Aviation History

USAF McDonnell Douglas YC-15 pilot recalls AMST program failing to replace the C-130 Hercules

McDonnell Douglas YC-15 Vs Boeing YC-14

The McDonnell Douglas (now Boeing) YC-15 was a four-engine short take-off and landing (STOL) tactical transport. It was McDonnell Douglas’ entrant into the United States Air Force’s Advanced Medium STOL Transport (AMST) competition to replace the Lockheed C-130 Hercules as the USAF’s standard STOL tactical transport. Two YC-15s were built, one with a wingspan of 110 feet (S/N 72-1876) and one with 132 feet (S/N 72-1875).

The Boeing YC-14, being first flown in 1976, was an impressive aeronautical achievement. This aircraft signaled many firsts in aircraft design, the most prominent being the use of upper-surface blowing (which turned the jet engine flow downward), combined with boundary-layer control, to allow flight at amazingly low airspeeds.

Boeing YC-14

However, in the end, neither the YC-15 nor the YC-14 was ordered into production, although the YC-15’s basic design would be used to form the successful C-17 Globemaster III.

AMST program termination

Ron Wagner, former USAF pilot in the Presidential Wing at Andrews AFB, recalls on Quora;

‘I flew one of the prototypes of the AMST, which was intended to produce a replacement for the C-130. The AMST proposal was issued on 10 November 1972. Boeing responded with the YC-14.

‘I was familiar with the YC-15 response from McDonnel-Douglas, which first flew on 26 August 1975. A second prototype flew in December 1975. The second one had a longer wingspan and was painted in camouflage colors.

‘The program ended in December 1979. […] I got to fly the cool-looking camouflaged YC-15 when it was at Andrews Air Force Base sometime in late 1978/early 1979. I left Andrews in January 1980, which was AFTER the AMST program ended.

McDonnell Douglas YC-15

‘McDonnell Douglas took the second prototype to Andrews to impress Pentagon generals and members of Congress in a final push for a contract. It failed to get any orders.’

McDonnell Douglas YC-15 flight

He continues;

‘I flew it only locally around Andrews, making the takeoff and flying around the area for a bit. It used a DC-10 cockpit but had the ankle-height windows you see in the C-130. That was the best view I ever got of my home, local flying area. Cool view. The test pilot let me set up the approach, but being one of only two in the world, he took the landing himself.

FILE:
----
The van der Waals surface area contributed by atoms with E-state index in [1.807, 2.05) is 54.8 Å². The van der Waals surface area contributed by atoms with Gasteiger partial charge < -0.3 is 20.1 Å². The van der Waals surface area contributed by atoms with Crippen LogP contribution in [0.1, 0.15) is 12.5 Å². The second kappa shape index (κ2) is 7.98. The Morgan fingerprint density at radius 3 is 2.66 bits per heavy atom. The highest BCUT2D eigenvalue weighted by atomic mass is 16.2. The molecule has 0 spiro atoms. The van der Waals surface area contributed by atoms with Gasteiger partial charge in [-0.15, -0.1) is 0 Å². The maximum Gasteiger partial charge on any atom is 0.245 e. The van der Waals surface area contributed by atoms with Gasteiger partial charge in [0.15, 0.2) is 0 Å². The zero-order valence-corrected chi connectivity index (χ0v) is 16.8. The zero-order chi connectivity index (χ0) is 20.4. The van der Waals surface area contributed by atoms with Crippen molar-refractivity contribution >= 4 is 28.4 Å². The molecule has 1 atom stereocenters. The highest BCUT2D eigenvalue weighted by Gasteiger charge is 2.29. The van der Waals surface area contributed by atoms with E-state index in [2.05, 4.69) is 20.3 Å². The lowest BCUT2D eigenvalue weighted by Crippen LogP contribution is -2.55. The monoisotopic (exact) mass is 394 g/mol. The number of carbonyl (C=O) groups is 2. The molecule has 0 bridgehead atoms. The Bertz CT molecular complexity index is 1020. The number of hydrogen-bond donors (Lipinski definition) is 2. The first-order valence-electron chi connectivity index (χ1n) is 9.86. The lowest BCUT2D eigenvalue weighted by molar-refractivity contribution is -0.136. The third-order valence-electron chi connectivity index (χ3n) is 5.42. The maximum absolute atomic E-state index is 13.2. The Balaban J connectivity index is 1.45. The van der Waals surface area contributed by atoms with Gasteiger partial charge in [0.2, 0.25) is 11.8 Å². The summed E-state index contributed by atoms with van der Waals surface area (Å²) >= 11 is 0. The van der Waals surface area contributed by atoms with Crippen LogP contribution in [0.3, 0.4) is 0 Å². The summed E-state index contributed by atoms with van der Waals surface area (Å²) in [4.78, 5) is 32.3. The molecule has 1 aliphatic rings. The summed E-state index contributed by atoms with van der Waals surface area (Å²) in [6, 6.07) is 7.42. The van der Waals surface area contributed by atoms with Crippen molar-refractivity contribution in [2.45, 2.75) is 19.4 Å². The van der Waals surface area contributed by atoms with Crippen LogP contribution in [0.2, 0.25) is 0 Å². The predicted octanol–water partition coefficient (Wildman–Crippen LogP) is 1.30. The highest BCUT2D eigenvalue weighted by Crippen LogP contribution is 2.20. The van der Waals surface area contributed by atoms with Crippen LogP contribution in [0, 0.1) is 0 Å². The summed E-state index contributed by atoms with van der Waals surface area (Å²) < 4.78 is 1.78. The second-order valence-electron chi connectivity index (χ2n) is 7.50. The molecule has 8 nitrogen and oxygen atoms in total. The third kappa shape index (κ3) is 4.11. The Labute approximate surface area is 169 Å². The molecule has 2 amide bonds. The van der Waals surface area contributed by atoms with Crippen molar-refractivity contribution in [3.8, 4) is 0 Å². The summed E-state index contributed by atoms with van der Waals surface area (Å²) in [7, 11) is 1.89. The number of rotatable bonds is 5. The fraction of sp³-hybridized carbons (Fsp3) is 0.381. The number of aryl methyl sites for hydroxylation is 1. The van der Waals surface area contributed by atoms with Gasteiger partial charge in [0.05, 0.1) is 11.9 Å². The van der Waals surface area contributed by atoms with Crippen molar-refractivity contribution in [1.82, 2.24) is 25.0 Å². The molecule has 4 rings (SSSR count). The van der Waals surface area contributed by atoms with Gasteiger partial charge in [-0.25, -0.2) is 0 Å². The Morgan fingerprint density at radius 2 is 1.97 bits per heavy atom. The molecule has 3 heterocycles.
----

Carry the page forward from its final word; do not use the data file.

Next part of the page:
‘I later saw and photographed the first prototype at “the Boneyard” in Arizona. But they eventually scrapped it.

‘This is the one I flew. Note the cool lower windows.

‘That must have been interesting to have been involved in upgrading the YC-15 to the C-17. The only 4-engine time I have in my 10,000+ hours is the 15 minutes I flew the YC-15. It handled like a small plane, really fun to fly.

The C-130 Endures

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‘Now, more than 51 years after the AMST proposal was issued and 44 years after that project was canceled, Lockheed is still delivering new C-130s.’

Wagner concludes;

‘Think of this bizarre fact: When the C-130 was 18 years old, the USAF issued a proposal to replace it, which actually sounds about right for the timing. But they didn’t buy it and the C-130 will be 70 years old in August of this year and new ones are still on backorder.’

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Photo credit: U.S. Air Force and Mike Freer via Wikipedia

Dario Leone

Dario Leone is an aviation, defense and military writer. He is the Founder and Editor of “The Aviation Geek Club” one of the world’s most read military aviation blogs. His writing has appeared in The National Interest and other news media. He has reported from Europe and flown Super Puma and Cougar helicopters with the Swiss Air Force.

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